The IP Litigation Team at Fried Frank is continuously tracking the impact of TC Heartland. Every week, we provide a roundup of the courts’ latest orders and opinions concerning venue-related issues in patent infringement cases.

The summaries below are grouped by topic and cover the period August 9 – August 15, 2017.

Meaning of “Regular and Established Place of Business” – District Court

In McCain Foods Ltd. v. J.R. Simplot Co., 1:17-cv-01326 (N.D. Ill. Aug. 9, 2017) (Order, Judge Sara L. Ellis, Dkt. 40), the court granted the defendant’s motion to transfer to a more convenient venue, although, it noted that it also would have granted an improper venue motion if defendant had not admitted that venue was proper in its answer. The defendant did not have a “regular and established place of business” because it did not “have facilities of any kind that would constitute an established business” in the district and its “only contact with Illinois is through the sale of its products, which, prior to [the Federal Circuit’s] VE Holding, the Seventh Circuit deemed insufficient for venue under § 1400(b).”

The District of Delaware denied Apple’s motion to dismiss for improper venue in Prowire LLC v. Apple Inc., 1-17-cv-00223 (D. Del. Aug. 9, 2017) (Order, Judge Mark A. Kearney, Dkt. 46). Apple argued that having only one retail store in Delaware was insufficient to establish a “permanent and continuous presence” that qualifies as a “regular and established place of business.” The court rejected Apple’s position, noting that Apple “sells the alleged infringing technology to consumers on a daily basis.” For a full summary of the case, please see our post entitled Single Retail Store Has a “Permanent and Continuous Presence” That Is a “Regular and Established Place of Business”.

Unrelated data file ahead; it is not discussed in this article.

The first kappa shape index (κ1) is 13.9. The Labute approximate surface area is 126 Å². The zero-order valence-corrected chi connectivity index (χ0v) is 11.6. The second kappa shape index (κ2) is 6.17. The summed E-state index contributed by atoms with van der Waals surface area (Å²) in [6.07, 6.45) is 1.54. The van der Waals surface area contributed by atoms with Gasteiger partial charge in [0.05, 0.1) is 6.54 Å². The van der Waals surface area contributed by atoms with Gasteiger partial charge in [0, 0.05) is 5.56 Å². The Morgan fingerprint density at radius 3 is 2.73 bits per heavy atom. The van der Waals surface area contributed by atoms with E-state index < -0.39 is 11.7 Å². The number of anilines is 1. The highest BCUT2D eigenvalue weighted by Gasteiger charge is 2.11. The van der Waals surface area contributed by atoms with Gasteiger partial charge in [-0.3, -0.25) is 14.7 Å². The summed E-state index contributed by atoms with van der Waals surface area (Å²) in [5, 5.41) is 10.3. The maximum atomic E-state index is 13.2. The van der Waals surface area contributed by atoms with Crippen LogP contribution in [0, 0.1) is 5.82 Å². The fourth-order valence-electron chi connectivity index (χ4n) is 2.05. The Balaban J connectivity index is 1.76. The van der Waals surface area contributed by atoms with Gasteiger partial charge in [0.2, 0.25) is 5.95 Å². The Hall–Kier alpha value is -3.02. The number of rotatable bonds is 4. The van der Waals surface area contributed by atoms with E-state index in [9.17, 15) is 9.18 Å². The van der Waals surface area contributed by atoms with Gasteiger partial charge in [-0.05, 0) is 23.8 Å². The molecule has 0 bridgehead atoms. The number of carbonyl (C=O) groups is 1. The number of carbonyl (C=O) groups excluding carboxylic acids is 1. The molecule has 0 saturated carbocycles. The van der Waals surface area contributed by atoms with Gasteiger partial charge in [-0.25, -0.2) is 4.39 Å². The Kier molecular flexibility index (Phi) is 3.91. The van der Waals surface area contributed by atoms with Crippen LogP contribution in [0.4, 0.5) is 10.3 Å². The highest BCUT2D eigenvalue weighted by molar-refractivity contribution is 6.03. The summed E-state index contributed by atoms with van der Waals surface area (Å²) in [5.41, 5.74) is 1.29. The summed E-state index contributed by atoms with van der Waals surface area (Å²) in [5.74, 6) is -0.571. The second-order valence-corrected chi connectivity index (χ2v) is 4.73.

In Jarratt et al v. Amazon.Com, Inc., 5:16-cv-05302 (W.D. Ark. Aug. 10, 2017) (Order, Judge P.K. Holmes, III, Dkt. 52), the court granted Amazon’s motion to transfer the Western District of Washington. The court reasoned that Amazon is headquartered there and “it inarguably has a regular and established place of business in that district,” and that any allegedly infringing acts of selling products through the website “occurred there, as much as they occurred anywhere.” Notably though, the court also dismissed Amazon’s motion to dismiss for improper venue because it had waived the defense by not raising it at the outset of the case. The court held that the Supreme Court’s TC Heartland decision was not an intervening change in the law that qualifies as an exception to waiver.

The Eastern District of Virginia granted Defendants’ motion to dismiss for improper venue in Glasser v. Barboza et al., 1-17-cv-00322 (E.D. Va. Aug. 11, 2017) (Order, Judge Claude M. Hilton, Dkt. 38). The court determined that online sales through Amazon.com, without a corresponding presence, do not create a “regular and established place of business for the purposes” of meeting the venue test under the second prong of 28 U.S.C. § 1400(b). The court therefore held that venue is improper in the Eastern District of Virginia. For a full summary of the case, please see our post entitled Online Sales Do Not Create a "Regular and Established Place of Business"; TC Heartland Applies to Unincorporated Entities

TC Heartland Applies to Unincorporated Entities

The Eastern District of Tennessee granted Plastic Development Group’s (“PDG”) motion to transfer for improper venue in Maxchief Investments Ltd. v. Plastic Development Group, LLC (TWP2), 3:16-cv- 00063 (E.D. Tenn. Aug. 14, 2017) (Order, Judge Thomas W. Phillips, Dkt. 57). In so doing, the court determined that the Supreme Court’s TC Heartland decision applies to unincorporated entities, which have traditionally been treated like corporations for venue purposes. The Supreme Court explicitly declined to reach this issue in TC Heartland. For a full summary of the case, please see our post entitled Online Sales Do Not Create a "Regular and Established Place of Business"; TC Heartland Applies to Unincorporated Entities